Profit-driven hospitals are not investing in much-needed speciality treatments as they don’t bring in the moolah.mumbai Updated: Nov 23, 2011 01:33 IST
For the past three months, Popat Pawar, 23, has been searching for a hospital in the city that will provide affordable treatment to his three-month-old daughter suffering from a congenital heart defect.
Pawar’s daughter, Mayuri, needs urgent surgical treatment to correct a complex heart defect in which the veins of her lung are connected to the right side of the heart instead of the left. “I cannot afford to get my child treated in a private hospital,” said the Thane resident who works at construction sites on daily wages.
When Pawar approached the civic body-run KEM hospital in Parel, which treats complex cardiac cases among children, he found that it had a waiting list of more than 200 children awaiting surgery. “Mayuri cannot wait that long,” said the distressed father. Pawar’s problem has been compounded because only four of the city’s 15 major private hospitals have the facility to treat such children.
According to healthcare experts, while corporate hospitals are investing heavily in specialties such as adult cardiac care, cancer treatment and orthopaedics, fields such as pediatric cardiology, trauma and emergency medicine, and burns care are being neglected.
“In India, while nine lakh cases of cancer are detected every year, about 2.5 lakh children are born with birth defects of the heart. Almost every private hospital has a cancer department, but hardly any has a specialty ward to cater to the needs of these children,” said Dr Suresh Joshi, pediatric cardiac surgeon, Fortis Hospital, Mulund.
The expansion plans of most city hospitals underscore this trend. Fortis Raheja Hospital in Mahim recently setup a high-end cardiac care unit, Dr LH Hiranandani Hospital in Powai collaborated with International Oncology Services Pvt Ltd to start a full-fledged cancer centre last year. Global Hospitals, which is expected to come up in Lower Parel in early 2012, will focus on orthopaedics, cardiac care as well as liver and heart transplants. The Asian Heart Institute in BKC, which is primarily known as a cardiac care hospital, is investing in areas such as minimally invasive surgery, orthopaedics and cosmetic and reconstructive surgery.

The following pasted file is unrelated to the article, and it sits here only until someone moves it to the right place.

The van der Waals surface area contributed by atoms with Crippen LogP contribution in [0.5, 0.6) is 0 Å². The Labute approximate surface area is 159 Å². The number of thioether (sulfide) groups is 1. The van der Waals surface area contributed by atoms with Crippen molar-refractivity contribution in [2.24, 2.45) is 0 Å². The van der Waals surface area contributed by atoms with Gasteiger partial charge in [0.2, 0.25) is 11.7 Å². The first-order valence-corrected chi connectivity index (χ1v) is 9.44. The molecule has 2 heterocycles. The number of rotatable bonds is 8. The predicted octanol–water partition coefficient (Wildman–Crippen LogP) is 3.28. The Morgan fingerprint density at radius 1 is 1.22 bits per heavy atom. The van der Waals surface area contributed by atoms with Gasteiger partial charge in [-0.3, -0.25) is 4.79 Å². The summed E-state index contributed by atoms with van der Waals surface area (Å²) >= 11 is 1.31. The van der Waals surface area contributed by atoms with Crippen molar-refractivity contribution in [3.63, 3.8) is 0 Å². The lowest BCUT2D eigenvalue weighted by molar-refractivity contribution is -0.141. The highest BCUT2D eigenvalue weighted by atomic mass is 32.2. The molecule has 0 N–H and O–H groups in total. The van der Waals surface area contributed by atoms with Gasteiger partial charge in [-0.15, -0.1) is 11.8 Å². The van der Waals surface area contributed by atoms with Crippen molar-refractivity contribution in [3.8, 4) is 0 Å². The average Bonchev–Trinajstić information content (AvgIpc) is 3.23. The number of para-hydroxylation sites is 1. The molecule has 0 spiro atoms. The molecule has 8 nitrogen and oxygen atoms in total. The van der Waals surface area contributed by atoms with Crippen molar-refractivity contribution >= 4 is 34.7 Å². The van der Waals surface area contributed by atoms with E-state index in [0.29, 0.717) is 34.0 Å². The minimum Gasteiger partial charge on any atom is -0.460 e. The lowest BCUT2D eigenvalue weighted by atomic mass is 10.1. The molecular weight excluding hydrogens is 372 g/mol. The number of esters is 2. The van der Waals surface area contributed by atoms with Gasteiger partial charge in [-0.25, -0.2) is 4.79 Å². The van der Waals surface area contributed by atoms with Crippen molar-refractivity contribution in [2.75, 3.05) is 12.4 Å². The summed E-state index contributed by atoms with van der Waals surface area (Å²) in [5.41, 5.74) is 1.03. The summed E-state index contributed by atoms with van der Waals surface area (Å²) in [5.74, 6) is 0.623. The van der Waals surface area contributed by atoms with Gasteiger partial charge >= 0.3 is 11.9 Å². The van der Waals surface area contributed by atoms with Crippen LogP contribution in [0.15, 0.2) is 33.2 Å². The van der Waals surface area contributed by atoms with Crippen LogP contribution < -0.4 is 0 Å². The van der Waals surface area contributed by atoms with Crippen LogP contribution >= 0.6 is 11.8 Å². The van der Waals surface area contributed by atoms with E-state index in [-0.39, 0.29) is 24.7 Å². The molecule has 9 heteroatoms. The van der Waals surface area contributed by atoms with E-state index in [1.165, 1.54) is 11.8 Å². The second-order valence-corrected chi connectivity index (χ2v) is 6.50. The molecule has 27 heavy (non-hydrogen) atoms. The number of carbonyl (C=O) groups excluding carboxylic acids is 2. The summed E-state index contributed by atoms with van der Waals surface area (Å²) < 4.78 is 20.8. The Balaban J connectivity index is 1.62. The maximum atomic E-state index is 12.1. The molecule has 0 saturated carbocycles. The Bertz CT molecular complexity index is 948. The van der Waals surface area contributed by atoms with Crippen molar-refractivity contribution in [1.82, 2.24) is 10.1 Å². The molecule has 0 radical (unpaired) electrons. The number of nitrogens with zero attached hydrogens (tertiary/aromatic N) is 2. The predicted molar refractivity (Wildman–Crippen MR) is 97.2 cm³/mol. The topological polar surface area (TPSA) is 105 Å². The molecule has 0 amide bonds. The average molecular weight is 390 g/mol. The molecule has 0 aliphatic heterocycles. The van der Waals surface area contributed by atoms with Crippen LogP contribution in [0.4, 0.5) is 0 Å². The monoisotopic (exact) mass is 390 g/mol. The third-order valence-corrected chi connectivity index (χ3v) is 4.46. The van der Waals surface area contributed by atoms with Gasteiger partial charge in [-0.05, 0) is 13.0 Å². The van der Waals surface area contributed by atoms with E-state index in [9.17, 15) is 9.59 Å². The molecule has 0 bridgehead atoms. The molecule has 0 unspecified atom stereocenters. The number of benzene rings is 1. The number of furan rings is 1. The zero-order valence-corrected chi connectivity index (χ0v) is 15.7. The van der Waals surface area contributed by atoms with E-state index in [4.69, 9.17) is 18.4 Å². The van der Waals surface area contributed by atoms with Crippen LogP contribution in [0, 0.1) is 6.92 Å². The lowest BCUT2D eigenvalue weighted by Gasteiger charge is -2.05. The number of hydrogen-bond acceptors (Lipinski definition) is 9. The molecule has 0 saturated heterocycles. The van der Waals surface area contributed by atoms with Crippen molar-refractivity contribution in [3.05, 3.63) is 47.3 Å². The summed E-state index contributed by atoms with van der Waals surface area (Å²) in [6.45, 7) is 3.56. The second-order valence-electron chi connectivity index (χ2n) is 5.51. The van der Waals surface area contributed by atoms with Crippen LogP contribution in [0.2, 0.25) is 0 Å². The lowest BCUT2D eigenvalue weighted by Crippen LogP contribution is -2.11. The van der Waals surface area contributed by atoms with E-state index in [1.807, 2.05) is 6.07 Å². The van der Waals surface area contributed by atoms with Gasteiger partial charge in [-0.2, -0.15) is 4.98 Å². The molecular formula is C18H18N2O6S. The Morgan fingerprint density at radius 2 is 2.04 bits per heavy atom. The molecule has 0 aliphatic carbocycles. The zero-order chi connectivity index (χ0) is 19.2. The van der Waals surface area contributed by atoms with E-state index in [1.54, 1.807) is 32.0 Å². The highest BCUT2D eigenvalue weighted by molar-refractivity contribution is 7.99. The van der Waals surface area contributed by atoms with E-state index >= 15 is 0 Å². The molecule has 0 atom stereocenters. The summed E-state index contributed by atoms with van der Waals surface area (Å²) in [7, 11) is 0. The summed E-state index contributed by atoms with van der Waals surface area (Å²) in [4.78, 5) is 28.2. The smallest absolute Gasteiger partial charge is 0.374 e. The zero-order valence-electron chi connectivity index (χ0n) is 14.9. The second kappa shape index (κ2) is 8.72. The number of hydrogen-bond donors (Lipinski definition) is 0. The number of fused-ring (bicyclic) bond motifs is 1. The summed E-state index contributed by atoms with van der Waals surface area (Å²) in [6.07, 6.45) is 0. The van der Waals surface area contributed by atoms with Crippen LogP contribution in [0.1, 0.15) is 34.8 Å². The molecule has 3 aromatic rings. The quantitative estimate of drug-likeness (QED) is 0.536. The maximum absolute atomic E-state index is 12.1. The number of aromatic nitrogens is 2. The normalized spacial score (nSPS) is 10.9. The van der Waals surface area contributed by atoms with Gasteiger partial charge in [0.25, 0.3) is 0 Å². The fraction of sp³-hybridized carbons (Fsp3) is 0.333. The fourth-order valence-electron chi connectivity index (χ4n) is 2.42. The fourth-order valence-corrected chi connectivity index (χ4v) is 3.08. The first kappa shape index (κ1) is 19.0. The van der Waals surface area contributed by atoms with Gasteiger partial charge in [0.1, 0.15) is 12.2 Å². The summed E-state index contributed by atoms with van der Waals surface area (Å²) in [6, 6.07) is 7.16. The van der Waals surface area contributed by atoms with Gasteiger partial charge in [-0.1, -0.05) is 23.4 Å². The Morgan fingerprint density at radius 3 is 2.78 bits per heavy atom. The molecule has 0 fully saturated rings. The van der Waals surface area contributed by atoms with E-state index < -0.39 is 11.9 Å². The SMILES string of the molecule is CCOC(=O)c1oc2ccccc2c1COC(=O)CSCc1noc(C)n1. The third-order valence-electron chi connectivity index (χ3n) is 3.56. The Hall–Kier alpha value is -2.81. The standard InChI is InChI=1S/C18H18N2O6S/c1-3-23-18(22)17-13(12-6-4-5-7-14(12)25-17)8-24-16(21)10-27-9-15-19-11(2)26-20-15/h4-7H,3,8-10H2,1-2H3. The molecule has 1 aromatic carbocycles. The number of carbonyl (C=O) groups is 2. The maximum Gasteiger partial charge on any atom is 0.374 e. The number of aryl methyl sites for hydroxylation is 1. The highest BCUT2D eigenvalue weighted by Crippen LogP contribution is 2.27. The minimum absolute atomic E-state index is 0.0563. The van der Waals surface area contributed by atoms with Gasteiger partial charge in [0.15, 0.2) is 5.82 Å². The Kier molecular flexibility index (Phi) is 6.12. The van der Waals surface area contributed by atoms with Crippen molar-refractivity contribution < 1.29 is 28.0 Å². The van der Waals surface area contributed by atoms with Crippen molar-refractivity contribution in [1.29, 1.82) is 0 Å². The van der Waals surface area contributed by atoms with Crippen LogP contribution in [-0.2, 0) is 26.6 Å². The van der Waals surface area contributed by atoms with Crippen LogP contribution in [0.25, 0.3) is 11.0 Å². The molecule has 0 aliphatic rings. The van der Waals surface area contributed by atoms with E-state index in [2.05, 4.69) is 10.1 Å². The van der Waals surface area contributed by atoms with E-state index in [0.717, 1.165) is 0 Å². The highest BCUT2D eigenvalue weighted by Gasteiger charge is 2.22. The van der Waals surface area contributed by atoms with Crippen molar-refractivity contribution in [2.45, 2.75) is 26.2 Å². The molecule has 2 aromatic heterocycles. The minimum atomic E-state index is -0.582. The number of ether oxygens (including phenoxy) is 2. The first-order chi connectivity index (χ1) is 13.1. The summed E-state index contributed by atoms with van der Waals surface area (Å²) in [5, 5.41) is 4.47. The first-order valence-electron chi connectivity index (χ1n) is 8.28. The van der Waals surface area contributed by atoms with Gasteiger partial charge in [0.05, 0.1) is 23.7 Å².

“These specialties have higher prevalence and also higher return on investments,” said Dr Vivek Desai, managing director, Hosmac India, a healthcare services provider.
Some specialties such as emergency services and burns care are missing at private hospitals largely because of low returns on investment, say doctors. Hospitals do not invest in burns treatment as it requires a separate ward and high investment in infection control. Also, burns patients have to be reported to the police, a formality which doctors in the private sector are keen to avoid.
“There are less than 100 beds available at three private hospitals in a city like Mumbai, and almost 70% of the burns patients are being treated in small nursing homes, which lack adequate facilities required to treat serious burn injuries,” said Dr Sunil Keswani, cosmetic and burns surgeon, National Burns Centre, Airoli, Navi Mumbai.